The California students who barely managed to escape from a burning tour bus after a deadly collision with a tractor-trailer last year were never given the required safety instructions from the driver before the crash, according to documents released Wednesday.
The National Transportation Safety Board investigators questioned every student and were told that neither of the bus drivers on the trip told them about emergency exit windows or showed them a safety video as bus company Silverado Stages required by policy. More than half of the 29 students did not know which windows were deemed emergency exists, and some shattered other panels to escape.
Investigators still have yet to determine why the FedEx truck barreled across the median of Interstate 5 100 miles north of Sacramento and struck the bus carrying Southern California students on a visit to Humboldt State University in April 2014. The crash killed five students, three chaperones and the drivers of the bus and truck.
The NTSB has not reached any conclusions about the cause. It released 2,100 pages of documents in its ongoing investigation, including interview notes, photos and vehicle records.
A person who was driving behind the FedEx tractor-trailer told investigators that truck’s left turn signal turned on before it changed lanes and drifted across the median onto oncoming traffic. The truck driver, 32-year-old Tim Evans, made no attempt to slow down or change direction before the crash, according to eyewitnesses and physical evidence.
Evans’ wife told investigators that he was in bed for 10 hours before the crash and had no health problems. An autopsy showed no drugs or alcohol in his system at the time of the crash.
Maintenance and inspection records showed no defects in the truck.
Chaos followed the crash as students scrambled to escape out windows after the crash.
The woman at the wheel of the bus at the time of the crash had taken over for another driver in Sacramento.
The first driver told investigators he did not show a six-minute safety video, which includes a description of emergency exits, and did not remember if he told students how to escape the bus. The trip started with confusion over where to load the passengers.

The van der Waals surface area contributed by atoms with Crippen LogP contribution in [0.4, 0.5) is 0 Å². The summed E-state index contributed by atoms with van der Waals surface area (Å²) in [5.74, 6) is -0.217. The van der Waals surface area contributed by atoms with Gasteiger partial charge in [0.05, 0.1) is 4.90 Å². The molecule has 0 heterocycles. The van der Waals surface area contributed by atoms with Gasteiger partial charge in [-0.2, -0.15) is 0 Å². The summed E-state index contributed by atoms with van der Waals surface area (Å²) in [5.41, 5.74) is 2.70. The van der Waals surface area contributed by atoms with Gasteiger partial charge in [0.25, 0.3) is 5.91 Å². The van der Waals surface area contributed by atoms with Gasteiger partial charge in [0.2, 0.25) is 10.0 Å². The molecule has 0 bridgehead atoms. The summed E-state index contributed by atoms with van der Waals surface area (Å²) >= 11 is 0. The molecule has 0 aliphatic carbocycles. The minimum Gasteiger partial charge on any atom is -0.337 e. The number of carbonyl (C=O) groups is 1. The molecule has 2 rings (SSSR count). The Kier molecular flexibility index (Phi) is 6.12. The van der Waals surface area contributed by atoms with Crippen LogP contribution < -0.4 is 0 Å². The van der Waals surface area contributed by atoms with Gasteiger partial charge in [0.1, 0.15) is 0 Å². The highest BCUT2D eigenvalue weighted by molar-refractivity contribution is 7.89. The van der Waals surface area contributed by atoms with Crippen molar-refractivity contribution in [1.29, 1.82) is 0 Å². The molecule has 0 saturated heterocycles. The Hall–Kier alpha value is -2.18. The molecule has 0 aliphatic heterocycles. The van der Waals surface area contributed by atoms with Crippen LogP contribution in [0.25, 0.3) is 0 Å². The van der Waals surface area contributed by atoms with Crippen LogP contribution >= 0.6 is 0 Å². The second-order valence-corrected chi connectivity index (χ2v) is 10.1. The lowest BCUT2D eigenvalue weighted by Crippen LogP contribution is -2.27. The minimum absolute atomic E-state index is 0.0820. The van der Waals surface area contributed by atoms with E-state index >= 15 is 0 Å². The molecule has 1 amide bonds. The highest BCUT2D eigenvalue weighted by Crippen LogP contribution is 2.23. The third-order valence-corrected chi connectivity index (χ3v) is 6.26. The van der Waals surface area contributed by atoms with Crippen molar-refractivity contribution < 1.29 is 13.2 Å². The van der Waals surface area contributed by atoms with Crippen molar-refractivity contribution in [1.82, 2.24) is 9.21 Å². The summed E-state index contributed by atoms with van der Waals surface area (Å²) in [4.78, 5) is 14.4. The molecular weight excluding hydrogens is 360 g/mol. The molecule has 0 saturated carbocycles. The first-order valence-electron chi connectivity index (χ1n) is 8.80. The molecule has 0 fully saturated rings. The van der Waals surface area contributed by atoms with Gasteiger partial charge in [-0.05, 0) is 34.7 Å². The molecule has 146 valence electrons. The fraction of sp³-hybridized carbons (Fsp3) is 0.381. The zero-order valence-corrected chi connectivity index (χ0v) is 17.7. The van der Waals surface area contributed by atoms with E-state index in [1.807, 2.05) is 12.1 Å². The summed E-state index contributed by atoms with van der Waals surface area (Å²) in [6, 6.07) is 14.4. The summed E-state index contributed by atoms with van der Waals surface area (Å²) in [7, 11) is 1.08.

"The whole thing just got so lost, you know," the bus driver said in an interview transcript. "So the audience, honestly, most of the time when I'm talking, they're just talking to each other and they don't listen."
One passenger said chaperones told students about emergency exits. Silverado Stages now requires drivers and clients to confirm they gave safety instructions, according to documents.
"If anything, this report does reveal a larger role that issues with the safety advisory by Silverado may have played in the injuries and deaths in this case," said Katherine Harvey-Lee, an attorney who filed lawsuits against Silverado Stages and FedEx on behalf of surviving passengers and the family of a victim.
Silverado Stages CEO John Busskohl declined to answer questions from The Associated Press because of ongoing litigation.
One student seated three rows behind the bus driver said he saw the FedEx driver with his head down and slumped toward the door immediately before the crash. Other students said they were asleep or didn't see the driver. Another witness who watched the crash from his lawn said he saw the FedEx driver's head moving as he crossed the median.
The names of witnesses were redacted in the documents.
The passengers of a sedan that was also struck by the FedEx truck said they saw flames coming out of one of the trailers. No other witnesses reported seeing the truck on fire, though, and a board expert found no evidence of flames before the collision.
Keith Holloway, a spokesman for the National Transportation Safety Board, said a final report may be issued this summer. California Highway Patrol spokeswoman Lacey Heitman said her agency is close to finishing its separate investigation into the cause of the crash, but could not give a timeline.
The Associated Press contributed to this report.